In addressing the question of human mortality/ immortality Lane asks whether or not the Bible states that mankind was immortal before the Fall, pointing out that Genesis 3 and Romans 5 both blame death[1] on the fall, and asking how these Scriptures could be reconciled with evolutionary accounts of the origins of life. Lane’s conclusion is that Adam and Eve were not immortal prior to their rebellion but that the picture is that of mortals being offered the possibility of immortality—the gift of eternal life. ‘The Fall caused the human race to lose the possibility of eternal life. Immortality is portrayed by Genesis as something that was held before [us], to which [we] never attained.’ (Lane P.146).In line with N.P.Williams (1927), Lane’s conclusion on the matter (P.148) is that the Genesis account supports the view of the first human sin as, a praevaricatio, a stepping-aside from the true line of upward progress’ rather than a lapsus or fall from a high level of moral and intellectual endowment. Whilst this supports a coalescing of the Genesis account with that of evolution it does not offer a defence for the existence of harms within the rest of the created order. Indeed, Lane (along with Irenaeus) renders the notion of the ‘Adamic Fall’ as a significant event but not an event that could be used as an argument for the beginnings of predation and death, and not an event that could be used as the initiating factor for God’s introduction of death or, indeed, predation into the created order.

[1] Genesis 3 does not, in my opinion, offer sufficient evidence (within the context of the passage) for the likelihood of there being  no death before the Adamic Fall—particularly because the text states that the original humans were cast out of the ‘garden’ and disallowed from partaking of the fruit of the tree of life. Ergo, the tree was, in some way, the source of life. There was the ‘offer’ of life (living forever) but not the actual state of affairs.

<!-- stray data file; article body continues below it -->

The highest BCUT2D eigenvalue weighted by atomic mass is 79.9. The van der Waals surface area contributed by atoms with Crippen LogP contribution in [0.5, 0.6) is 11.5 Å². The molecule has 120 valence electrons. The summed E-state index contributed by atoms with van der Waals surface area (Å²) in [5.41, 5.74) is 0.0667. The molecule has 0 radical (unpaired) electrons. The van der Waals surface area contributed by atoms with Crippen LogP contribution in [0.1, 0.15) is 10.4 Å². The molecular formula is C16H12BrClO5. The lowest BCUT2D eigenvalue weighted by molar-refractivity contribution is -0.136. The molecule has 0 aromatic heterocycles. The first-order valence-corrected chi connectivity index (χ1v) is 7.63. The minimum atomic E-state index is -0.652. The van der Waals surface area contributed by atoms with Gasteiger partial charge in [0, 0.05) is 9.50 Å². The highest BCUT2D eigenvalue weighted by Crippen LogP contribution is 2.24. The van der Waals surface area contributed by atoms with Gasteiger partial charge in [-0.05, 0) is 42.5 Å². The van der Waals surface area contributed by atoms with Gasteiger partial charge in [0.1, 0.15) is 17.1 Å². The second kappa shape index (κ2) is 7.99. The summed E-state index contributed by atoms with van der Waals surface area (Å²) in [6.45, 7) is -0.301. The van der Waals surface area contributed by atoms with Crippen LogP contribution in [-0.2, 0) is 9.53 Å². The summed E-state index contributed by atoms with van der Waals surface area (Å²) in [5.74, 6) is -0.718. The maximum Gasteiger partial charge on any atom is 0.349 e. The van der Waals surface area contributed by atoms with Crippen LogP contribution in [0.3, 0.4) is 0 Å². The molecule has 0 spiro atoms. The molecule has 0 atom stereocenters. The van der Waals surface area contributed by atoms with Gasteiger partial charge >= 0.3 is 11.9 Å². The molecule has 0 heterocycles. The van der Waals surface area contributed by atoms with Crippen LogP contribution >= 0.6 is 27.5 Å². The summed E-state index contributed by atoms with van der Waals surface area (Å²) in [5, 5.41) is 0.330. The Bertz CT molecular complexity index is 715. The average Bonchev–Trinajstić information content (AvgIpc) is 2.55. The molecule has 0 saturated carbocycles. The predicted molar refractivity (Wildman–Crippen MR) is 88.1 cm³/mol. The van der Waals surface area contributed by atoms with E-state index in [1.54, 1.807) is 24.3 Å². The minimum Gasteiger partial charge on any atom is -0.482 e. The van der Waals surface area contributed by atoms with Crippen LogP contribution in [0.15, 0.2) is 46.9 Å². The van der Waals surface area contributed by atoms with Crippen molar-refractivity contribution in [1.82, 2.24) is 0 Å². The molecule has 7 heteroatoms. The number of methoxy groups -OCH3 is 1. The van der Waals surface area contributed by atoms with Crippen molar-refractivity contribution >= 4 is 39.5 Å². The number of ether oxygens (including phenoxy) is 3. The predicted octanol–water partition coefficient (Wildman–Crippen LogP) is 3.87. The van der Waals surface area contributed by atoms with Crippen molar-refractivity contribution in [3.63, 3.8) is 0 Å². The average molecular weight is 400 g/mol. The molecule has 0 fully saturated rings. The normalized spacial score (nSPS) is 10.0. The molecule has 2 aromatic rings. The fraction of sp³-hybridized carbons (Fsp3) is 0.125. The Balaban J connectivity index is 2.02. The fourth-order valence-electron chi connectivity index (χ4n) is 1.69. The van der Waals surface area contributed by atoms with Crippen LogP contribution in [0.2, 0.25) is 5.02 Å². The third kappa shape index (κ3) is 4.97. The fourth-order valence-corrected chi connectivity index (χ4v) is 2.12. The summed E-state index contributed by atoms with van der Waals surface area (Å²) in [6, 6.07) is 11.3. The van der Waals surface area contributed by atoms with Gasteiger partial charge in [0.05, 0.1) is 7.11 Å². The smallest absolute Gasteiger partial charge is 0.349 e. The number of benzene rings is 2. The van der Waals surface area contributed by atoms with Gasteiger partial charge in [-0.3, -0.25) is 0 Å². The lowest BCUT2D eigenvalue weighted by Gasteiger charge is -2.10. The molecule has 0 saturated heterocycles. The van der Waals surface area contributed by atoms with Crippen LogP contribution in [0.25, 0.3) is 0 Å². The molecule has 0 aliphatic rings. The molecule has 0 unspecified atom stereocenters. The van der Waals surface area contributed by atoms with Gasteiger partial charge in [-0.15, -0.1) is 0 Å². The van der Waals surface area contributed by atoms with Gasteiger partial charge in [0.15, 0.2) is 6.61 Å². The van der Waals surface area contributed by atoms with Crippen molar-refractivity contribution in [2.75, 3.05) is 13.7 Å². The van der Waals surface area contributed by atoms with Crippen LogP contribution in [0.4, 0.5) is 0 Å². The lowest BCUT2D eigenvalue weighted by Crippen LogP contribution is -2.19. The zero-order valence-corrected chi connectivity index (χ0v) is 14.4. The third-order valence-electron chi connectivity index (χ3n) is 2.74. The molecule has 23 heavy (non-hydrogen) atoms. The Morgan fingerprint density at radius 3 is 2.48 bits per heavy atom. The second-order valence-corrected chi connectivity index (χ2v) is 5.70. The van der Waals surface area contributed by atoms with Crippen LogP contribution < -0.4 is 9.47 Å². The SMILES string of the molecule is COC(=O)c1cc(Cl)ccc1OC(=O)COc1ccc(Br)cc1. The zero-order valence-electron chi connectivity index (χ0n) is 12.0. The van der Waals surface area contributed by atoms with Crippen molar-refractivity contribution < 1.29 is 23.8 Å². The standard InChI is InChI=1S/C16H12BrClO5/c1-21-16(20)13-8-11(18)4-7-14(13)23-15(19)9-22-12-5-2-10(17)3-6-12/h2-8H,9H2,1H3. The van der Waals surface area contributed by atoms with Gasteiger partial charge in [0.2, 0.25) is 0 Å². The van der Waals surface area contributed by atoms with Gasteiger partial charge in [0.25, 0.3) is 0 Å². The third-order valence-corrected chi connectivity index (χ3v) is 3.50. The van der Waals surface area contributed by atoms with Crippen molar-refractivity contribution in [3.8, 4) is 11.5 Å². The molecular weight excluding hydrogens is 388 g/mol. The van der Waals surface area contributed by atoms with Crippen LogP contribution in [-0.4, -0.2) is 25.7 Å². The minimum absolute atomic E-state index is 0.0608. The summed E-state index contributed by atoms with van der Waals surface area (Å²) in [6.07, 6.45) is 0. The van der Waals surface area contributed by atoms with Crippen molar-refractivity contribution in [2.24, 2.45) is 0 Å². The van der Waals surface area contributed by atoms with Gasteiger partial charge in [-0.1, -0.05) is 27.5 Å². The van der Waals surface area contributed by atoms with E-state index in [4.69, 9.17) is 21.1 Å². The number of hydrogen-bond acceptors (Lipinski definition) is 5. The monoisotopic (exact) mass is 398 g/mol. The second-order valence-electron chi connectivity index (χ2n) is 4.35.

The point here is not whether there is such a thing as ‘fallen-humanity’ but rather that there was never a state of perfection from which mankind fell. Indeed it is the case,as Scripture makes clear, that Mankind is ‘on the run’, in rebellion against God, in denial of the facts and in isolation from God. Mankind is but a poor reflection of the creature referred to in Scripture as the ‘Imago Dei (made in God’s own image). The creation is, indeed, ‘in bondage to corruption’ and ‘groans in eager expectation–waiting for the  children of God to be revealed.’ The apostle Paul highlights the problem when he says that, ‘there are [absolutely] no righteous people, and that, ‘all have [sinned] and fallen short of the glory of God.’ (Romans 3:21,22,23;8:21.22). ‘For this we have Jesus.’

By Derek J. White from ‘Beyond Eden: God,Evolution & the Problem of Evil’ [soon to be published under  the title of ‘Far Beyond Eden:The Problem of Evil’.

[1] Genesis 3 does not, in my opinion, offer sufficient evidence (within the context of the passage) for the likelihood of there being  no death before the Adamic Fall—particularly because the text states that the original humans were cast out of the ‘garden’ and disallowed from partaking of the fruit of the tree of life. Ergo, the tree was, in some way, the source of life. There was the ‘offer’ of life (living forever) but not the actual state of affairs.

Bibliography:

Lane, A.S. Irenaeus on the Fall and Original Sin.’ Darwin,Creation and the Fall. Eds. R.J Noble & T.A.Berry, Apollos 2009